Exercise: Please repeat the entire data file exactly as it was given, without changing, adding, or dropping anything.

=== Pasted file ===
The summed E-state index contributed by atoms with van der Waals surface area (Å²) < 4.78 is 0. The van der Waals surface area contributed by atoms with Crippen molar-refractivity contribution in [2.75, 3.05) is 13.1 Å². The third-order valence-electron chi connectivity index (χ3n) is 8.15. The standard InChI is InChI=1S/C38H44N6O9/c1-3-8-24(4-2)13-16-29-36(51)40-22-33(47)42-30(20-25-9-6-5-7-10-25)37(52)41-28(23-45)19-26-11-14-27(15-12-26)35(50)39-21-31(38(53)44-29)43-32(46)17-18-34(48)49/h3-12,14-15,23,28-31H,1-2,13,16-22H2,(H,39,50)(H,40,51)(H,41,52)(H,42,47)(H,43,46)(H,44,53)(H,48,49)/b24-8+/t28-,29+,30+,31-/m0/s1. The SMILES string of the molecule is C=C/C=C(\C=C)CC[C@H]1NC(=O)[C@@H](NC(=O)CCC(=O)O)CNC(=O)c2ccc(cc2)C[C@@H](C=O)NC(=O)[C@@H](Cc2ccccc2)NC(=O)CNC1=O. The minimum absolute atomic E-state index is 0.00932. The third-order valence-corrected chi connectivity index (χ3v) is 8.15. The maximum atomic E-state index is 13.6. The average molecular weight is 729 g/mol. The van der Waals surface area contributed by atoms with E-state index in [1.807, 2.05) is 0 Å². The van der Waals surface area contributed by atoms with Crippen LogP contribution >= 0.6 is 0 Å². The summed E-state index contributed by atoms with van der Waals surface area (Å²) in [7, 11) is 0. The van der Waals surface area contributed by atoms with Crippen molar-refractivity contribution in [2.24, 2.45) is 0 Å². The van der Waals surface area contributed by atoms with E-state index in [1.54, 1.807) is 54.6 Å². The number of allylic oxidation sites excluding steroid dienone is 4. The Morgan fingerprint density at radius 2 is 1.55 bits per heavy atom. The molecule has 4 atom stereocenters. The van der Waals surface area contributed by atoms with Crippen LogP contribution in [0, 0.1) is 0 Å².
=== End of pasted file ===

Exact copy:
The summed E-state index contributed by atoms with van der Waals surface area (Å²) < 4.78 is 0. The van der Waals surface area contributed by atoms with Crippen molar-refractivity contribution in [2.75, 3.05) is 13.1 Å². The third-order valence-electron chi connectivity index (χ3n) is 8.15. The standard InChI is InChI=1S/C38H44N6O9/c1-3-8-24(4-2)13-16-29-36(51)40-22-33(47)42-30(20-25-9-6-5-7-10-25)37(52)41-28(23-45)19-26-11-14-27(15-12-26)35(50)39-21-31(38(53)44-29)43-32(46)17-18-34(48)49/h3-12,14-15,23,28-31H,1-2,13,16-22H2,(H,39,50)(H,40,51)(H,41,52)(H,42,47)(H,43,46)(H,44,53)(H,48,49)/b24-8+/t28-,29+,30+,31-/m0/s1. The SMILES string of the molecule is C=C/C=C(\C=C)CC[C@H]1NC(=O)[C@@H](NC(=O)CCC(=O)O)CNC(=O)c2ccc(cc2)C[C@@H](C=O)NC(=O)[C@@H](Cc2ccccc2)NC(=O)CNC1=O. The minimum absolute atomic E-state index is 0.00932. The third-order valence-corrected chi connectivity index (χ3v) is 8.15. The maximum atomic E-state index is 13.6. The average molecular weight is 729 g/mol. The van der Waals surface area contributed by atoms with E-state index in [1.807, 2.05) is 0 Å². The van der Waals surface area contributed by atoms with Crippen LogP contribution >= 0.6 is 0 Å². The summed E-state index contributed by atoms with van der Waals surface area (Å²) in [7, 11) is 0. The van der Waals surface area contributed by atoms with Crippen molar-refractivity contribution in [2.24, 2.45) is 0 Å². The van der Waals surface area contributed by atoms with E-state index in [1.54, 1.807) is 54.6 Å². The number of allylic oxidation sites excluding steroid dienone is 4. The Morgan fingerprint density at radius 2 is 1.55 bits per heavy atom. The molecule has 4 atom stereocenters. The van der Waals surface area contributed by atoms with Crippen LogP contribution in [0, 0.1) is 0 Å².